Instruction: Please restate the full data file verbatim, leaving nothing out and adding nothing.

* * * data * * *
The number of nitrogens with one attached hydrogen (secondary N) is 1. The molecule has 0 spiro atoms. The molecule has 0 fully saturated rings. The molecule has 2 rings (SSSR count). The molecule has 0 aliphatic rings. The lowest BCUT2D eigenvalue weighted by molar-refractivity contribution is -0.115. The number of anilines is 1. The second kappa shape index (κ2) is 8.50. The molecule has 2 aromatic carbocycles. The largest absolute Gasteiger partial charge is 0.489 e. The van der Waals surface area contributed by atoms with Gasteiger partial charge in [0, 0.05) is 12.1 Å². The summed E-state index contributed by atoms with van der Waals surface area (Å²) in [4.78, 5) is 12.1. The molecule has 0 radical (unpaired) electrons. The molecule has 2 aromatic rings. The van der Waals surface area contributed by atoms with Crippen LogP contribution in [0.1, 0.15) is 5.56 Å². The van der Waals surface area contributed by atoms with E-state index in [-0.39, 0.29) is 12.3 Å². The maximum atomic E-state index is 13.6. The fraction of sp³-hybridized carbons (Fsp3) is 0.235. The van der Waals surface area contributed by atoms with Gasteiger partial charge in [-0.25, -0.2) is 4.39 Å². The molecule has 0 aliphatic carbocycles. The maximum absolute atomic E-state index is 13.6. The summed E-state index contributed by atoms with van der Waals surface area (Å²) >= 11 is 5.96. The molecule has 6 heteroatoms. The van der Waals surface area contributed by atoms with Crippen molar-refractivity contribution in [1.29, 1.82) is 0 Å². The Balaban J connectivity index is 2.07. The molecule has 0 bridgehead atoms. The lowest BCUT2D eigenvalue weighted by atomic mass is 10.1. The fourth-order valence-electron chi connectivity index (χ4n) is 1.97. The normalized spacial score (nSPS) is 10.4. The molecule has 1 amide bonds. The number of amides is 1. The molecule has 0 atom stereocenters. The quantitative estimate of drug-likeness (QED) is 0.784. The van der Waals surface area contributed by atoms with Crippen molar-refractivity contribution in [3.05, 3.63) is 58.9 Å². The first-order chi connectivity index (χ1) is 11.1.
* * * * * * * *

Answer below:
The number of nitrogens with one attached hydrogen (secondary N) is 1. The molecule has 0 spiro atoms. The molecule has 0 fully saturated rings. The molecule has 2 rings (SSSR count). The molecule has 0 aliphatic rings. The lowest BCUT2D eigenvalue weighted by molar-refractivity contribution is -0.115. The number of anilines is 1. The second kappa shape index (κ2) is 8.50. The molecule has 2 aromatic carbocycles. The largest absolute Gasteiger partial charge is 0.489 e. The van der Waals surface area contributed by atoms with Gasteiger partial charge in [0, 0.05) is 12.1 Å². The summed E-state index contributed by atoms with van der Waals surface area (Å²) in [4.78, 5) is 12.1. The molecule has 0 radical (unpaired) electrons. The molecule has 2 aromatic rings. The van der Waals surface area contributed by atoms with Crippen LogP contribution in [0.1, 0.15) is 5.56 Å². The van der Waals surface area contributed by atoms with E-state index in [-0.39, 0.29) is 12.3 Å². The maximum atomic E-state index is 13.6. The fraction of sp³-hybridized carbons (Fsp3) is 0.235. The van der Waals surface area contributed by atoms with Gasteiger partial charge in [-0.25, -0.2) is 4.39 Å². The molecule has 0 aliphatic carbocycles. The maximum absolute atomic E-state index is 13.6. The summed E-state index contributed by atoms with van der Waals surface area (Å²) >= 11 is 5.96. The molecule has 6 heteroatoms. The van der Waals surface area contributed by atoms with Crippen molar-refractivity contribution in [1.29, 1.82) is 0 Å². The Balaban J connectivity index is 2.07. The molecule has 0 bridgehead atoms. The lowest BCUT2D eigenvalue weighted by atomic mass is 10.1. The fourth-order valence-electron chi connectivity index (χ4n) is 1.97. The normalized spacial score (nSPS) is 10.4. The molecule has 1 amide bonds. The number of amides is 1. The molecule has 0 atom stereocenters. The quantitative estimate of drug-likeness (QED) is 0.784. The van der Waals surface area contributed by atoms with Crippen molar-refractivity contribution in [3.05, 3.63) is 58.9 Å². The first-order chi connectivity index (χ1) is 11.1.